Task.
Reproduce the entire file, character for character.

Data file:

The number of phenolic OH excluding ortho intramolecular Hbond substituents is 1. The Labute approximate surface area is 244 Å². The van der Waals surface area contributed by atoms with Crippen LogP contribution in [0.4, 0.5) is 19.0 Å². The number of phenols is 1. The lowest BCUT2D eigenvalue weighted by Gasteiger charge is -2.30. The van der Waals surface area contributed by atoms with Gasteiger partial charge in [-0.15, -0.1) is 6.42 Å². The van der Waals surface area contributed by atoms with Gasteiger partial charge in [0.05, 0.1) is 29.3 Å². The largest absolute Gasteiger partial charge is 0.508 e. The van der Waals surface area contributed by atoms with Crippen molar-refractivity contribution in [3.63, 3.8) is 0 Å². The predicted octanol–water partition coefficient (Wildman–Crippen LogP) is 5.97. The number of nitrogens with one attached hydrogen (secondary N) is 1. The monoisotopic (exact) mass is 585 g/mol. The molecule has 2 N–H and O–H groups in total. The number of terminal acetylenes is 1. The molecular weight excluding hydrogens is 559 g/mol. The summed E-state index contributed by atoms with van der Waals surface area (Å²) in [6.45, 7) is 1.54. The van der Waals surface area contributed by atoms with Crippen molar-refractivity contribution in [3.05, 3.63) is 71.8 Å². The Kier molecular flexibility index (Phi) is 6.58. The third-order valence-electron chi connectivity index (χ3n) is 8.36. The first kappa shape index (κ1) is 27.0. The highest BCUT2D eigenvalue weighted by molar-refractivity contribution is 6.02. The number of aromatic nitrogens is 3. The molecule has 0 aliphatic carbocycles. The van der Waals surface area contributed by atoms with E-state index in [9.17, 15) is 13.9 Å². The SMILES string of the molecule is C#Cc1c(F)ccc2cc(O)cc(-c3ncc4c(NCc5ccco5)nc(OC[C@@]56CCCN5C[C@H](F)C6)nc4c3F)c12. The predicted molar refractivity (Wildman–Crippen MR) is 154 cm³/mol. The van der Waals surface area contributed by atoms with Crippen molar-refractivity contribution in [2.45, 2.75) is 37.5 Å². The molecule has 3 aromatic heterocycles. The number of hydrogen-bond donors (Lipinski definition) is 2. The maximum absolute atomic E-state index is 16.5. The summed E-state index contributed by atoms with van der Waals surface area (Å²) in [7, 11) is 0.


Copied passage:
The number of phenolic OH excluding ortho intramolecular Hbond substituents is 1. The Labute approximate surface area is 244 Å². The van der Waals surface area contributed by atoms with Crippen LogP contribution in [0.4, 0.5) is 19.0 Å². The number of phenols is 1. The lowest BCUT2D eigenvalue weighted by Gasteiger charge is -2.30. The van der Waals surface area contributed by atoms with Gasteiger partial charge in [-0.15, -0.1) is 6.42 Å². The van der Waals surface area contributed by atoms with Gasteiger partial charge in [0.05, 0.1) is 29.3 Å². The largest absolute Gasteiger partial charge is 0.508 e. The van der Waals surface area contributed by atoms with Crippen molar-refractivity contribution in [3.63, 3.8) is 0 Å². The predicted octanol–water partition coefficient (Wildman–Crippen LogP) is 5.97. The number of nitrogens with one attached hydrogen (secondary N) is 1. The monoisotopic (exact) mass is 585 g/mol. The molecule has 2 N–H and O–H groups in total. The number of terminal acetylenes is 1. The molecular weight excluding hydrogens is 559 g/mol. The summed E-state index contributed by atoms with van der Waals surface area (Å²) in [6.45, 7) is 1.54. The van der Waals surface area contributed by atoms with Crippen molar-refractivity contribution in [3.05, 3.63) is 71.8 Å². The Kier molecular flexibility index (Phi) is 6.58. The third-order valence-electron chi connectivity index (χ3n) is 8.36. The first kappa shape index (κ1) is 27.0. The highest BCUT2D eigenvalue weighted by molar-refractivity contribution is 6.02. The number of aromatic nitrogens is 3. The molecule has 0 aliphatic carbocycles. The van der Waals surface area contributed by atoms with E-state index in [9.17, 15) is 13.9 Å². The SMILES string of the molecule is C#Cc1c(F)ccc2cc(O)cc(-c3ncc4c(NCc5ccco5)nc(OC[C@@]56CCCN5C[C@H](F)C6)nc4c3F)c12. The predicted molar refractivity (Wildman–Crippen MR) is 154 cm³/mol. The van der Waals surface area contributed by atoms with Crippen molar-refractivity contribution in [2.45, 2.75) is 37.5 Å². The molecule has 3 aromatic heterocycles. The number of hydrogen-bond donors (Lipinski definition) is 2. The maximum absolute atomic E-state index is 16.5. The summed E-state index contributed by atoms with van der Waals surface area (Å²) in [7, 11) is 0.